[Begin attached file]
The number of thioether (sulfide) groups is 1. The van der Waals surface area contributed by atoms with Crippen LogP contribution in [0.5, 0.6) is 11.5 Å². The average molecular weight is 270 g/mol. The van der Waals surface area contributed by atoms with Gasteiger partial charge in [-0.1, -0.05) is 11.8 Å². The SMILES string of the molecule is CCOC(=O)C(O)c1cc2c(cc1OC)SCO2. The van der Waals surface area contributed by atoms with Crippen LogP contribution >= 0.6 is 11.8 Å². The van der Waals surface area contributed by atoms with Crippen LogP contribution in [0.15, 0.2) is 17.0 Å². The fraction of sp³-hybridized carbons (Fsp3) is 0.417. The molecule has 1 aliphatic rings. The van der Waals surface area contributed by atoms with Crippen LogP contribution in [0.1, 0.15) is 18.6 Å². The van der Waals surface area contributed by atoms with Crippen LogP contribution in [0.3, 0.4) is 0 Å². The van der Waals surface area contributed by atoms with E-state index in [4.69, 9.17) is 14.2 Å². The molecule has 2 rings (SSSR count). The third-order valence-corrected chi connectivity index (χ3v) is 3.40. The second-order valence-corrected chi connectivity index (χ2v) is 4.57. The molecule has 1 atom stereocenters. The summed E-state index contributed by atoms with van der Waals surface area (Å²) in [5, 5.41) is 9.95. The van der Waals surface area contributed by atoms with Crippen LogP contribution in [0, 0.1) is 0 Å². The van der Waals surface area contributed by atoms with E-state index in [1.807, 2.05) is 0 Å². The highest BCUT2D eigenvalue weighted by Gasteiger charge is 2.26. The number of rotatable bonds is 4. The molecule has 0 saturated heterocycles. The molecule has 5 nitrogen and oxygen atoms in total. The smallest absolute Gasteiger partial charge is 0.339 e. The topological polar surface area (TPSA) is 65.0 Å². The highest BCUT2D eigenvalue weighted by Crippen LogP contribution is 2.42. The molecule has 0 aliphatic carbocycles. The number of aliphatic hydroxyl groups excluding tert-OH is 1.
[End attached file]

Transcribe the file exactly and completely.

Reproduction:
The number of thioether (sulfide) groups is 1. The van der Waals surface area contributed by atoms with Crippen LogP contribution in [0.5, 0.6) is 11.5 Å². The average molecular weight is 270 g/mol. The van der Waals surface area contributed by atoms with Gasteiger partial charge in [-0.1, -0.05) is 11.8 Å². The SMILES string of the molecule is CCOC(=O)C(O)c1cc2c(cc1OC)SCO2. The van der Waals surface area contributed by atoms with Crippen LogP contribution >= 0.6 is 11.8 Å². The van der Waals surface area contributed by atoms with Crippen LogP contribution in [0.15, 0.2) is 17.0 Å². The fraction of sp³-hybridized carbons (Fsp3) is 0.417. The molecule has 1 aliphatic rings. The van der Waals surface area contributed by atoms with Crippen LogP contribution in [0.1, 0.15) is 18.6 Å². The van der Waals surface area contributed by atoms with Crippen LogP contribution in [0.3, 0.4) is 0 Å². The van der Waals surface area contributed by atoms with E-state index in [4.69, 9.17) is 14.2 Å². The molecule has 2 rings (SSSR count). The third-order valence-corrected chi connectivity index (χ3v) is 3.40. The second-order valence-corrected chi connectivity index (χ2v) is 4.57. The molecule has 1 atom stereocenters. The summed E-state index contributed by atoms with van der Waals surface area (Å²) in [5, 5.41) is 9.95. The van der Waals surface area contributed by atoms with Crippen LogP contribution in [0, 0.1) is 0 Å². The van der Waals surface area contributed by atoms with E-state index in [1.807, 2.05) is 0 Å². The highest BCUT2D eigenvalue weighted by Gasteiger charge is 2.26. The number of rotatable bonds is 4. The molecule has 0 saturated heterocycles. The molecule has 5 nitrogen and oxygen atoms in total. The smallest absolute Gasteiger partial charge is 0.339 e. The topological polar surface area (TPSA) is 65.0 Å². The highest BCUT2D eigenvalue weighted by Crippen LogP contribution is 2.42. The molecule has 0 aliphatic carbocycles. The number of aliphatic hydroxyl groups excluding tert-OH is 1.